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Models inform business decisions by using a variety of techniques to explain relationships among variables, entities, or events. In addition to actuaries, other stakeholders in the healthcare industry such as hospitals, providers, and insurance companies rely on models to manage the volatility of pricing and demand, which characterizes healthcare. While models are an effective tool to quantify and manage risk, it is critical to also recognize that a model itself constitutes a risk. In fact, a defective model can become one of the costliest sources of risk without proper scrutiny.
Model risk can manifest in several forms but generally pertains to misrepresenting the intended relationship, a flawed implementation, or misuse. Common causes include over- or under-specifying the model, insufficient data, inappropriate model choice, and more. As technical and healthcare risk experts, Axene Health Partners offers a model validation process to mitigate model risk. This can be generalized and applied to models built on a variety of software for actuarial or non-actuarial purposes.
What is model validation?
According to the American Academy of Actuaries, model validation is “the practice of performing an independent challenge and thorough assessment of the reasonableness and adequacy of a model based on peer review and testing across multiple dimensions.”1 It is best practice to perform the validation after the model is developed and prior to implementation, with repeated and proportional validations following any subsequent updates to the model.
AHP performs formal model validations consistent with the eight core validation principles defined by the North American CRO Council2:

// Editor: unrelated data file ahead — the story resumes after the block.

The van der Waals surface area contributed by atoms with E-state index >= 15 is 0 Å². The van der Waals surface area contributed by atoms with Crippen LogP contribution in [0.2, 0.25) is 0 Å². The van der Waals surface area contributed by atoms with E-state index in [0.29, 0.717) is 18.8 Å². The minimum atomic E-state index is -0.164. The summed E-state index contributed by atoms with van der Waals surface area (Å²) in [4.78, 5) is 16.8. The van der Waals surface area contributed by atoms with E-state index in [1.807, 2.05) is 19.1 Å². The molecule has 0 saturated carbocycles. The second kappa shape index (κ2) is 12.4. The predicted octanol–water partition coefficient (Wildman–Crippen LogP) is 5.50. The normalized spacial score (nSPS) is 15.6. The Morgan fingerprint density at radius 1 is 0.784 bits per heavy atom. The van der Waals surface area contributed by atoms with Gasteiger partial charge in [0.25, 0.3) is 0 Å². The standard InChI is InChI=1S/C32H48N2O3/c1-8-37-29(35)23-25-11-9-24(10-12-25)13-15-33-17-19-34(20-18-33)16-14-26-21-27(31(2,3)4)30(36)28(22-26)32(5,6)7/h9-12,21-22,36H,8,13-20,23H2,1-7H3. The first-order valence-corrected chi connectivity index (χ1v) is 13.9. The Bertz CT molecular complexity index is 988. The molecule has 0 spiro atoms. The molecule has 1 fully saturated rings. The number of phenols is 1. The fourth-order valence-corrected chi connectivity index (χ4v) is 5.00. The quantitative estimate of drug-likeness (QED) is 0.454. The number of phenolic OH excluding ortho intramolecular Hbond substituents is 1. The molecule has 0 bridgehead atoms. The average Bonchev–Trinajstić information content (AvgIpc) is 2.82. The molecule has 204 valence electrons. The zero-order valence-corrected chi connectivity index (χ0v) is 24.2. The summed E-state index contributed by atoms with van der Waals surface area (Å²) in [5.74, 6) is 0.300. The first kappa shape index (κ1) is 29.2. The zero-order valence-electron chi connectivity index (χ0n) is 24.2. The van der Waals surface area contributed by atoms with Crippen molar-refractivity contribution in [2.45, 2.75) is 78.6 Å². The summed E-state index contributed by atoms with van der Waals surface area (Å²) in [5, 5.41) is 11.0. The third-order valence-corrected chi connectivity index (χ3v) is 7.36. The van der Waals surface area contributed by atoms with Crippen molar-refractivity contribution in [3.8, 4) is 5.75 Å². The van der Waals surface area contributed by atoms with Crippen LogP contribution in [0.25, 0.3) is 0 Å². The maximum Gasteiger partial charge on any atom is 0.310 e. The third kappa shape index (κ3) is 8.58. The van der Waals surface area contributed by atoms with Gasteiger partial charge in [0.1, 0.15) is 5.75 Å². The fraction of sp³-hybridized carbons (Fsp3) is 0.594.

- Model design and build is consistent with its intended purpose
- Model validation is an independent process
- Designate an owner of the validation process
- Ensure appropriateness of established model governance
- Make validation efforts proportional to areas of materiality and complexity
- Validate the model components (input, calculation, and output)
- Address limitations of model validation
- Document the model validation
A thorough validation based on these principles will assure model users and management that the model achieves its intended purpose, performs appropriately across a variety of scenarios, and meets relevant standards.
Model Design and Build is Consistent with the Intended Purpose
In order to develop an effective model and perform a validation, there must be a clear definition of the business problem being solved. Without this clarity, the model cannot inform business decisions reliably. The validation examines the model construction to determine if there is a more effective alternative. Reasonable questions might include the following: Is the model stochastic or deterministic? Is tail risk or average risk the primary concern? What risk measures are used? Is this a projection model? What software is used to develop the model? Validation inspects the model logic and data flow to ensure the relevant business problem is addressed most effectively. For example, aggregate risk models are intended to demonstrate the potential losses over a wide range of scenarios and need not provide granularity into individual member or loss data.